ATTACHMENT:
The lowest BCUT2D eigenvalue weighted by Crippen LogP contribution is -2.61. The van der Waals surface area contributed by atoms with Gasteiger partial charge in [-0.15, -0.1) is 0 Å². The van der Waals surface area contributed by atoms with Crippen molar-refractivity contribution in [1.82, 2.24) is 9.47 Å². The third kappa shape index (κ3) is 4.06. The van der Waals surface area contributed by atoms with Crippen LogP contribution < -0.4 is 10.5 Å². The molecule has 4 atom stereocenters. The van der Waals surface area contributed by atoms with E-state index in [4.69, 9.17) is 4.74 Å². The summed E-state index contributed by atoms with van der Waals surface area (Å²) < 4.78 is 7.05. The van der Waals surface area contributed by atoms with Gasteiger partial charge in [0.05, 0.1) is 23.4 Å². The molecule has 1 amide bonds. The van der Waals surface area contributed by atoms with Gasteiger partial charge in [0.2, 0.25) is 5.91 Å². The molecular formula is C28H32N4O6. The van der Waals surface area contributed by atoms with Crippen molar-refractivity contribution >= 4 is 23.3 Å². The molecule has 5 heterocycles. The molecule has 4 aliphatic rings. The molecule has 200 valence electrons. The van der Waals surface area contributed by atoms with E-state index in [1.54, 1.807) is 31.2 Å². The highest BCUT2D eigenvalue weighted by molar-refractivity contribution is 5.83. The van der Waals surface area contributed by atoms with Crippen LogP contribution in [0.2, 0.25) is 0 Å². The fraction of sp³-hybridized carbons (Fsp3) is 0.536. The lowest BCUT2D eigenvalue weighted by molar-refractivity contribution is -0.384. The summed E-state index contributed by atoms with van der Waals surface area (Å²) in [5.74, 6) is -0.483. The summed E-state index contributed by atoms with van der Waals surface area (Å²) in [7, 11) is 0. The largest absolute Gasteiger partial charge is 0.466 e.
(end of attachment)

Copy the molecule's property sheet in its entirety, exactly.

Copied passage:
The lowest BCUT2D eigenvalue weighted by Crippen LogP contribution is -2.61. The van der Waals surface area contributed by atoms with Gasteiger partial charge in [-0.15, -0.1) is 0 Å². The van der Waals surface area contributed by atoms with Crippen molar-refractivity contribution in [1.82, 2.24) is 9.47 Å². The third kappa shape index (κ3) is 4.06. The van der Waals surface area contributed by atoms with Crippen LogP contribution < -0.4 is 10.5 Å². The molecule has 4 atom stereocenters. The van der Waals surface area contributed by atoms with E-state index in [4.69, 9.17) is 4.74 Å². The summed E-state index contributed by atoms with van der Waals surface area (Å²) < 4.78 is 7.05. The van der Waals surface area contributed by atoms with Gasteiger partial charge in [0.05, 0.1) is 23.4 Å². The molecule has 1 amide bonds. The van der Waals surface area contributed by atoms with Gasteiger partial charge in [0.2, 0.25) is 5.91 Å². The molecular formula is C28H32N4O6. The van der Waals surface area contributed by atoms with Crippen molar-refractivity contribution >= 4 is 23.3 Å². The molecule has 5 heterocycles. The molecule has 4 aliphatic rings. The molecule has 200 valence electrons. The van der Waals surface area contributed by atoms with E-state index in [1.54, 1.807) is 31.2 Å². The highest BCUT2D eigenvalue weighted by molar-refractivity contribution is 5.83. The van der Waals surface area contributed by atoms with Crippen LogP contribution in [0.2, 0.25) is 0 Å². The fraction of sp³-hybridized carbons (Fsp3) is 0.536. The lowest BCUT2D eigenvalue weighted by molar-refractivity contribution is -0.384. The summed E-state index contributed by atoms with van der Waals surface area (Å²) in [5.74, 6) is -0.483. The summed E-state index contributed by atoms with van der Waals surface area (Å²) in [7, 11) is 0. The largest absolute Gasteiger partial charge is 0.466 e.